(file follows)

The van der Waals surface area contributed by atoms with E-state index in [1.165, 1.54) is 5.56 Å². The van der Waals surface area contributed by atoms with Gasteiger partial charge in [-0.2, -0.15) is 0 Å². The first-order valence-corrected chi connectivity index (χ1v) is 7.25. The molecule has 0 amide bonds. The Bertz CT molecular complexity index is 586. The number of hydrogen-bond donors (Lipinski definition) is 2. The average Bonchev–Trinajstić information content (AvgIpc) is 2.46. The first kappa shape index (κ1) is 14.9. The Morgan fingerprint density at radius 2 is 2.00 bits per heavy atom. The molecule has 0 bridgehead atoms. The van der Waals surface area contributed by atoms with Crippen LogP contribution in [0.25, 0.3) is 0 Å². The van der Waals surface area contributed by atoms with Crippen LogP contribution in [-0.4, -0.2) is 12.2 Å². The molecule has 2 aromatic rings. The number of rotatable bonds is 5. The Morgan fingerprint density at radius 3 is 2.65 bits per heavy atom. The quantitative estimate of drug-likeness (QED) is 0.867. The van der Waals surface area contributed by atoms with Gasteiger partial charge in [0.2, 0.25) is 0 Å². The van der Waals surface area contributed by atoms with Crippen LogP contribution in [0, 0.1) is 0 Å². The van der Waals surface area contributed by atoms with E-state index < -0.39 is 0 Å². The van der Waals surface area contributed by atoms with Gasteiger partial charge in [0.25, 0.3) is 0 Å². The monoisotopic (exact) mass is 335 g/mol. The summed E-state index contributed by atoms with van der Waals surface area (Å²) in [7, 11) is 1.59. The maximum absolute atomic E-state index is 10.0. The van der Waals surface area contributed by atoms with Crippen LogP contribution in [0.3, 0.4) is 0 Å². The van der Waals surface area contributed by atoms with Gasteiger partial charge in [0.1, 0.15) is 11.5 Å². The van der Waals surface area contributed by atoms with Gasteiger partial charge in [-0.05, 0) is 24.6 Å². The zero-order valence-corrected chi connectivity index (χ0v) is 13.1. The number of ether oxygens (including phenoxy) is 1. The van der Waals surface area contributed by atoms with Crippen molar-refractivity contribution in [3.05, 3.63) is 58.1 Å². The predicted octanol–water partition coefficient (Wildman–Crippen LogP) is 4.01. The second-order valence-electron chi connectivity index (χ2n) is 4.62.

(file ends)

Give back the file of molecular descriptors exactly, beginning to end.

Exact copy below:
The van der Waals surface area contributed by atoms with E-state index in [1.165, 1.54) is 5.56 Å². The van der Waals surface area contributed by atoms with Gasteiger partial charge in [-0.2, -0.15) is 0 Å². The first-order valence-corrected chi connectivity index (χ1v) is 7.25. The molecule has 0 amide bonds. The Bertz CT molecular complexity index is 586. The number of hydrogen-bond donors (Lipinski definition) is 2. The average Bonchev–Trinajstić information content (AvgIpc) is 2.46. The first kappa shape index (κ1) is 14.9. The Morgan fingerprint density at radius 2 is 2.00 bits per heavy atom. The molecule has 0 bridgehead atoms. The van der Waals surface area contributed by atoms with Crippen LogP contribution in [0.25, 0.3) is 0 Å². The van der Waals surface area contributed by atoms with Crippen LogP contribution in [-0.4, -0.2) is 12.2 Å². The molecule has 2 aromatic rings. The number of rotatable bonds is 5. The Morgan fingerprint density at radius 3 is 2.65 bits per heavy atom. The quantitative estimate of drug-likeness (QED) is 0.867. The van der Waals surface area contributed by atoms with Gasteiger partial charge in [0.2, 0.25) is 0 Å². The van der Waals surface area contributed by atoms with Crippen LogP contribution in [0, 0.1) is 0 Å². The van der Waals surface area contributed by atoms with E-state index < -0.39 is 0 Å². The van der Waals surface area contributed by atoms with Gasteiger partial charge in [0.25, 0.3) is 0 Å². The monoisotopic (exact) mass is 335 g/mol. The summed E-state index contributed by atoms with van der Waals surface area (Å²) in [7, 11) is 1.59. The maximum absolute atomic E-state index is 10.0. The van der Waals surface area contributed by atoms with Crippen LogP contribution in [0.3, 0.4) is 0 Å². The van der Waals surface area contributed by atoms with Gasteiger partial charge in [0.1, 0.15) is 11.5 Å². The van der Waals surface area contributed by atoms with Gasteiger partial charge in [-0.05, 0) is 24.6 Å². The zero-order valence-corrected chi connectivity index (χ0v) is 13.1. The number of ether oxygens (including phenoxy) is 1. The van der Waals surface area contributed by atoms with Crippen molar-refractivity contribution in [3.05, 3.63) is 58.1 Å². The predicted octanol–water partition coefficient (Wildman–Crippen LogP) is 4.01. The second-order valence-electron chi connectivity index (χ2n) is 4.62.